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Fiction - Personal Statement Example

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As I lean back on my seat, I cannot see much across the maze of legs. But there it is: a peeping toe, looking pale and polished out of a lady's dirty-pink sandals in soft calf leather. Cannot see much of the feet though, and not much else at all.
I am tired, we had had a long day exploring, looking around, walking…
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Download file to see previous pages In Singapore it is very difficult to guess a person's age, especially if it is a woman we are talking about: some of them look like schoolgirls, but actually have college-going kids, no kidding. And this is the guess you make when you can see the entire person. What if all you can see is a toe across a crowded train
Must be in her thirties, I guess. Can't be returning from her office, very few offices in Singapore allow such shoes, in my two weeks here, I have learned to pick out the office goers from the motley crowd of students, housewives, tourists and shoppers. She does not have Caucasian skin, nor an Indian or black mahogany, so maybe a Chinese or Malay Singaporean, not sure.
On the other side, on the corner seat across, there is a young kootchie cooey couple asleep in each other's arms. The girl in huge red sunglasses is leaning into the guy's chest, sitting on his lap, clutching the hem of his t-shirt. He is in small, really dark blue glasses and since he is facing me directly, I can't help feeling watched.
He has a protective arm around the sleeping girl. But there is something strained about both their postures, which gives me the feeling they are putting on a show, a tableaux of youthful, innocent love.
Fingernails are pampered by the women here, and most have tiny, detailed drawings or patterns painstakingly applied in nail salons, where petite girls with beautifully manicured fingers, blond-streaked hair and ever-smiling expressions pore cross-eyed over a foot or a palm.
Men are equally conscious about grooming, but I have passed many of these by in various malls and have never picked up the courage to step into one, fearing ridicule at my over-trimmed nails.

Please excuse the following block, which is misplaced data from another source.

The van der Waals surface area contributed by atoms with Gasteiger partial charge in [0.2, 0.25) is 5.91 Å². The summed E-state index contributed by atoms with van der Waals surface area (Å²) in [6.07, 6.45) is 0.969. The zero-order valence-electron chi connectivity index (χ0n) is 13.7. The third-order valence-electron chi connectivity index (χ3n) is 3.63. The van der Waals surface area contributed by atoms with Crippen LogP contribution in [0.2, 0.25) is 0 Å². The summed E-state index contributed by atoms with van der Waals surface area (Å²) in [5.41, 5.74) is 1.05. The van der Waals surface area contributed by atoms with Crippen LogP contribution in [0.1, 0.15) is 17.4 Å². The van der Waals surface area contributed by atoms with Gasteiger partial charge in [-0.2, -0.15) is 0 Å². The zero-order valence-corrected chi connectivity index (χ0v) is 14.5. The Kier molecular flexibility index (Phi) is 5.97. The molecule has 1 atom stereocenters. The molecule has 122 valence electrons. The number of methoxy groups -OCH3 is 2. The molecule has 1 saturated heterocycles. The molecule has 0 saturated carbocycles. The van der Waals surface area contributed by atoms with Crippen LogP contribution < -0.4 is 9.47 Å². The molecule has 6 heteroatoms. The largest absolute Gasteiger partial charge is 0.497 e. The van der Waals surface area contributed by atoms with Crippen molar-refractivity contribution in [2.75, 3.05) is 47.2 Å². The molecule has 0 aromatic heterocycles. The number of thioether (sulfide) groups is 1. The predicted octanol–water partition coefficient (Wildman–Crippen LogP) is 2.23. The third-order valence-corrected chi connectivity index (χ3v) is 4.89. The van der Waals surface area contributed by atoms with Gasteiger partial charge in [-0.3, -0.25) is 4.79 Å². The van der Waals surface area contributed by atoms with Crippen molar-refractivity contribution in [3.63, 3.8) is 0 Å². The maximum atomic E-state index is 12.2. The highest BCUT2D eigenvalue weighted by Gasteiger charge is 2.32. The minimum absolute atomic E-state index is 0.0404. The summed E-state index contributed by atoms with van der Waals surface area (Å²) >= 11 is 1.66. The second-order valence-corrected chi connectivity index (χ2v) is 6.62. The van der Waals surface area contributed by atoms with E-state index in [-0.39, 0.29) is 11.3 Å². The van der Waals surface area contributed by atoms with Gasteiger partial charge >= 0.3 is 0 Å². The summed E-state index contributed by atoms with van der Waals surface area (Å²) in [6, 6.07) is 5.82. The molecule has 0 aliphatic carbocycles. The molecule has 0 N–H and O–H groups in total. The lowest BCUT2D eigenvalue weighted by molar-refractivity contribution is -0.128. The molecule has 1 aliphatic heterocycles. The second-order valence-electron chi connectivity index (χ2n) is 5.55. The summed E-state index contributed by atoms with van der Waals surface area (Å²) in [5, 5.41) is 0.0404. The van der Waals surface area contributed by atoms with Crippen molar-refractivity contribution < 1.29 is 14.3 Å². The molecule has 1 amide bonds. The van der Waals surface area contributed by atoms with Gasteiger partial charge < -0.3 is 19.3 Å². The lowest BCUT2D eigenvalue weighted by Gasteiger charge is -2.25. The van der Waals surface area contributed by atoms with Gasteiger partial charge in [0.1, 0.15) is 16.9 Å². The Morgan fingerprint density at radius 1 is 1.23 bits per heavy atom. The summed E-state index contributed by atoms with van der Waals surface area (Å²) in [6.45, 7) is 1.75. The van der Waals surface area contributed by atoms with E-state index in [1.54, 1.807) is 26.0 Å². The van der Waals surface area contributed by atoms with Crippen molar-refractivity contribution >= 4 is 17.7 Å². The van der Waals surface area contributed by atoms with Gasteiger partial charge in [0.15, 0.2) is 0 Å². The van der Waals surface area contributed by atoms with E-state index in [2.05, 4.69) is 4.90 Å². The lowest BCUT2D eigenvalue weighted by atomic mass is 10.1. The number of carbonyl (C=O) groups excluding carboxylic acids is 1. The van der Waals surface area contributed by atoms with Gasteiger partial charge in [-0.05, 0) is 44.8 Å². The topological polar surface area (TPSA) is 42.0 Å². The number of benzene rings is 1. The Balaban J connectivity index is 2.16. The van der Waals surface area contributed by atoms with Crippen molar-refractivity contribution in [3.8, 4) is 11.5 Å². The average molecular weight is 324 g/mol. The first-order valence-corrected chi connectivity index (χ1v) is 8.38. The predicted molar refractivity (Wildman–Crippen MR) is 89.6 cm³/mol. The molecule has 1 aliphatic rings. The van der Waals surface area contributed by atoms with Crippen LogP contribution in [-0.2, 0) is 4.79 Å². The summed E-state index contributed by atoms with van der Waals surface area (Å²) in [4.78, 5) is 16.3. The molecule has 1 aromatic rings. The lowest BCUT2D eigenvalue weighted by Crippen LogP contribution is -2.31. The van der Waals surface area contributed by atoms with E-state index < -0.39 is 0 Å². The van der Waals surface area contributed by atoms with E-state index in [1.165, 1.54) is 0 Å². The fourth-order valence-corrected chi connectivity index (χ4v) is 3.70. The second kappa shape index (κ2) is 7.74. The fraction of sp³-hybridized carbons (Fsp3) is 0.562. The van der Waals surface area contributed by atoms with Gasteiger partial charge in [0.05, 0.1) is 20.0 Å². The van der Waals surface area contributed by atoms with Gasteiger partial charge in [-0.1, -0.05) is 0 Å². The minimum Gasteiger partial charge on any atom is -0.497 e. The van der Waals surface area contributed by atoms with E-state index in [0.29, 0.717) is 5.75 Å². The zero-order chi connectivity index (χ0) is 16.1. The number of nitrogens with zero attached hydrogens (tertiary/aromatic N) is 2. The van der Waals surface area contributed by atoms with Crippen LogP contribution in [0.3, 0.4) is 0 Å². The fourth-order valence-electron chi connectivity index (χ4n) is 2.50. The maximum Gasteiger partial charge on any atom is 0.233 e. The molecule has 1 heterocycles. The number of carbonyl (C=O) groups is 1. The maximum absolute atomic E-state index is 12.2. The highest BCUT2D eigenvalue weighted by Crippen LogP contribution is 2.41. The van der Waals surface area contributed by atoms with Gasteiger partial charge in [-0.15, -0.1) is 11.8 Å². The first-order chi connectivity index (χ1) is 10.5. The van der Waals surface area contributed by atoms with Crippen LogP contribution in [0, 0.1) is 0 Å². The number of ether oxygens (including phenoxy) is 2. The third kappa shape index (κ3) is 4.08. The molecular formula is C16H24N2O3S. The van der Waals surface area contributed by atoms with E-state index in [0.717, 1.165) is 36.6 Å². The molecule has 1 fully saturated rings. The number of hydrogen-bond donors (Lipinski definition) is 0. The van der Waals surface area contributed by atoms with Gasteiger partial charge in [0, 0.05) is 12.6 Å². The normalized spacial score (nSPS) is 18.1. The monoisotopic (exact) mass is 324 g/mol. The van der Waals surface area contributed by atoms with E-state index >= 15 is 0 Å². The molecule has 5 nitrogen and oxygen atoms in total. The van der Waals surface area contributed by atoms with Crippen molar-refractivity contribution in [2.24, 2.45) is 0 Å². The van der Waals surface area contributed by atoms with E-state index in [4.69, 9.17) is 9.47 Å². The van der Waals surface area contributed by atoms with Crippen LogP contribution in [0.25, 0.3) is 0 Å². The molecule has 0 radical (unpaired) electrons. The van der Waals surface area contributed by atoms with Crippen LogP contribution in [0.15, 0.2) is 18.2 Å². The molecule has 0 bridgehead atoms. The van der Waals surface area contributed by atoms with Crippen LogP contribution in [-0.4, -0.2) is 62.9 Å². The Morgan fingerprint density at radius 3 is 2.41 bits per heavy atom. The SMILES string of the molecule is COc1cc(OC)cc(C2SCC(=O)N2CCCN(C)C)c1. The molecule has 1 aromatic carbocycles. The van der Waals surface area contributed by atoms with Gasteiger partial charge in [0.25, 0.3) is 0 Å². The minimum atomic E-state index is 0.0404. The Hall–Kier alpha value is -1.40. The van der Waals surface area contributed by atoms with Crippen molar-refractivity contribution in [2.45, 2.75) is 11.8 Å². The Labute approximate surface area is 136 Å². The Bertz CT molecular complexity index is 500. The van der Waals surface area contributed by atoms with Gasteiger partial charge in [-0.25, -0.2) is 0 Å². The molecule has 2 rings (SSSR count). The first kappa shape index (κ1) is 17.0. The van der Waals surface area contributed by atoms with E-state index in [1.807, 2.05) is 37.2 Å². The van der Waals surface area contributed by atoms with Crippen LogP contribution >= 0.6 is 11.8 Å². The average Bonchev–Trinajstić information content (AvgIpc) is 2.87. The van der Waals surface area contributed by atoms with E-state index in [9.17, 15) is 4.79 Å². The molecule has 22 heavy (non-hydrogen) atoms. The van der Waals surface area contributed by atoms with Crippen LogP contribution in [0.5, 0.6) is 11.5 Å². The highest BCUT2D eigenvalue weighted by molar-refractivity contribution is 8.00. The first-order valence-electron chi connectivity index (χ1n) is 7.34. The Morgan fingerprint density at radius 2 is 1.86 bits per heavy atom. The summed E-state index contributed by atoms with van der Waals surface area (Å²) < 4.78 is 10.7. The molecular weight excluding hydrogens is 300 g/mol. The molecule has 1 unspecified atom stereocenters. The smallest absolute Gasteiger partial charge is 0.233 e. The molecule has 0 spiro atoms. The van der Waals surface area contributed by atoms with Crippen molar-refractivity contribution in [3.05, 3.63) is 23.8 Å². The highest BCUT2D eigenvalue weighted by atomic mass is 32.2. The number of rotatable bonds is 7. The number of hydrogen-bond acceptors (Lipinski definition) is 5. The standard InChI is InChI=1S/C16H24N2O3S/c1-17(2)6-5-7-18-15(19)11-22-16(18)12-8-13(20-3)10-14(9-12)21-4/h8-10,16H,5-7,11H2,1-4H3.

I know they wouldn't throw me out just because they don't like the way my feet look, they like their money. But Singaporeans can convey more disapproval by the barely perceptible rise of one brow than any other race, except perhaps the French or the British, can manage in an entire tirade. Women in particular.
This painted toenail, however, is the sort that would win praises from the girls at the nail salon. It is not old, I don't think, because I see no ridges. No tell-tale cracks in the paint either or maybe I am making it up, I can't see the toe well enough to figure out any blemishes.
But that is not for want of trying.
I peer, as discreetly as I possibly can, while I nod away at my friend, whose words I barely catch. Intent on the toe alone, I keep watching. I love women with French pedicures, the neat strips of creamy white on their nails, and that wonderful illusion of a naturally perfect nail created by paint alone.
At the next station new people walk in, some go out. But the toe stays put, its owner still out of sight.
So I look around at the new bunch of people. One of them catches my eye, a tall European, probably a German, given his size and air of formal self-importance, in a striped shirt, formal trousers, and square-toed office shoes.
And out of nowhere, I think of him first in casuals, and finally without any clothes at all. This man would act the same, I am so sure, whether in his office trousers, in his shorts on the beach or in bed with his wife: polite, very ...Download file to see next pagesRead More
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